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How to adapt your home for a cat with arthritis


Cats with arthritis can often go on to live a full and active life. To help your cat be as comfortable as possible, Petplan veterinary expert Brian Faulkner shares his advice on how to make your home as arthritis-friendly as possible.


If your cat has arthritis, don’t worry, you’re not alone. Like humans, many pets suffer from arthritis. Statistics from leading welfare charity Cats Protection show that arthritis affects up to 80% of older cats. But, while humans are prone to rheumatoid arthritis, cats are more likely to develop a form of degenerative arthritis, due to wear and tear. The feelings of pain and reduced mobility are much the same, though, especially in elderly animals.

As you will probably have been told by your vet, medication, dietary supplements and prescription foods can all help, but you can also make life more comfortable for your cat with some simple changes around your home. Have a look at our illustration for some easy-to-apply ideas.

 

Cover tiled or laminated flooring with a non-slip runner or rug to prevent your cat from slipping or sliding. Arthritis causes inflammation of the joints and is very common in older cats, where it can affect the legs, shoulders, hips and spine. Although repeated slips and falls won’t necessarily make the pain worse, it will affect your cat’s confidence and her quality of life. Sliding unexpectedly can also cause muscular aches and pains.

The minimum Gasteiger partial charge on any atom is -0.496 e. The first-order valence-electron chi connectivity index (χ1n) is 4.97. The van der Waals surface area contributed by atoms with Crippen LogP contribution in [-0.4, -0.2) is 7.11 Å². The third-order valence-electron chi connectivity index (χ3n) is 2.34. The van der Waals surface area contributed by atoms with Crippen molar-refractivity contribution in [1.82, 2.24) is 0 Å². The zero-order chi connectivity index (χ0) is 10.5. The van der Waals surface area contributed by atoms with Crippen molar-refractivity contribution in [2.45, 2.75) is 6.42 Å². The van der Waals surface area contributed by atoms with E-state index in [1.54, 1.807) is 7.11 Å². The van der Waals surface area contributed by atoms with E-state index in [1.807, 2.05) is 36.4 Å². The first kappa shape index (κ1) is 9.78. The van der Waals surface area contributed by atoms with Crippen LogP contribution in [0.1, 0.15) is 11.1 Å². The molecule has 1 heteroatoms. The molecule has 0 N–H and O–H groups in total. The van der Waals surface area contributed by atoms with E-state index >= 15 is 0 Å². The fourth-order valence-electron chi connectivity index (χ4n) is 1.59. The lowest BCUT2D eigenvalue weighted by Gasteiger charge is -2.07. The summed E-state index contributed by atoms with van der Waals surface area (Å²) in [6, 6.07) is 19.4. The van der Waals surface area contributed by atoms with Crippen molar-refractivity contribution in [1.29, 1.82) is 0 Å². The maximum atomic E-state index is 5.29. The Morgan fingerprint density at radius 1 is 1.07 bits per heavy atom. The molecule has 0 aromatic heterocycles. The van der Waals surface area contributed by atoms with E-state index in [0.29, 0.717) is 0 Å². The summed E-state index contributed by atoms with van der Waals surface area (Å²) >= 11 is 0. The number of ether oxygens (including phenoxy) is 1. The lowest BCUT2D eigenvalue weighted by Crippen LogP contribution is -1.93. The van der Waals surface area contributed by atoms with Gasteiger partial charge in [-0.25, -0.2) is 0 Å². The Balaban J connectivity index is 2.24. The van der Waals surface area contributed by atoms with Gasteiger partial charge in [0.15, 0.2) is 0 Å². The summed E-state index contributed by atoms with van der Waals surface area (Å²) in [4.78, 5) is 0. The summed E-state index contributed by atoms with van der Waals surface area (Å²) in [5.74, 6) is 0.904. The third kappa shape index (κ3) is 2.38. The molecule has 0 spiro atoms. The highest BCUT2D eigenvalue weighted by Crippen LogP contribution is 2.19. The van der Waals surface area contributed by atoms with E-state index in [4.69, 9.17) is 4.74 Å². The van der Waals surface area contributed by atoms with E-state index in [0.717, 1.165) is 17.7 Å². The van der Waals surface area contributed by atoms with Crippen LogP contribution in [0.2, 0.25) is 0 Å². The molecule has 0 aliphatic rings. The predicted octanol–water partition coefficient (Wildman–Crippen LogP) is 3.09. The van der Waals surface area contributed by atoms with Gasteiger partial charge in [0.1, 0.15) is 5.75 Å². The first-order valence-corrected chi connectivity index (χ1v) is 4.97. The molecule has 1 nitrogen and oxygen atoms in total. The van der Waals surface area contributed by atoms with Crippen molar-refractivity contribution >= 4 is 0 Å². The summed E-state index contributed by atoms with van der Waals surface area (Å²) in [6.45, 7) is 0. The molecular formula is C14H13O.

Build a low platform or buy a simple stand to raise the height of your cat’s feeding bowl. Arthritis in the spine and neck can make lowering the head very uncomfortable, so your cat will appreciate not having to crouch or bend to eat.

Invest in a set of portable, foldable ‘pet steps’ or a ‘cat ladder’ so that your cat can still reach her favourite spots, like the windowsill or on top of the chest of drawers. Alternatively, reposition pieces of furniture, like footstools or armchairs, to enable her to climb up to higher spots without the need for a big leap.

Put some cushions on the floor, where your cat often jumps down from high places, to create a soft landing. Cats with arthritis are less accurate when jumping and, if they lose confidence in their abilities, they may be unwilling to even try.

Ensure your cat has easy access to cosy places to sleep – either a soft cat bed in a warm place, or some furry blankets or cushions. Animals with arthritis aren’t always able to get comfortable easily, which is why your cat may circle a few times before lying down or change position several times during a single nap. Extra padding will be help make things a little more comfortable.

Place draught excluders behind external doors to block chilly draughts. When your cat becomes cold, her blood vessels constrict and similarly to humans, cold weather can make the pain and symptoms associated with arthritis worse.

Improve access to the cat flap. Climbing in and out of a cat flap requires your cat to bend and lift her back and legs, which can be very uncomfortable when her joints are inflamed. Introduce some ‘steps’ made from bricks or a piece of wood if there’s a big drop down to the ground, and position a small non-slip rug or soft-textured door mat under the cat flap to give your cat extra grip when she steps indoors.

Set up several low-sided litter trays in different parts of your home. Squatting can be very uncomfortable for pets with arthritis, so you may find your cat postpones going to the toilet until the last moment. A cat who has always toileted outdoors may also feel more vulnerable with age, preferring to use a litter tray indoors – especially at night.


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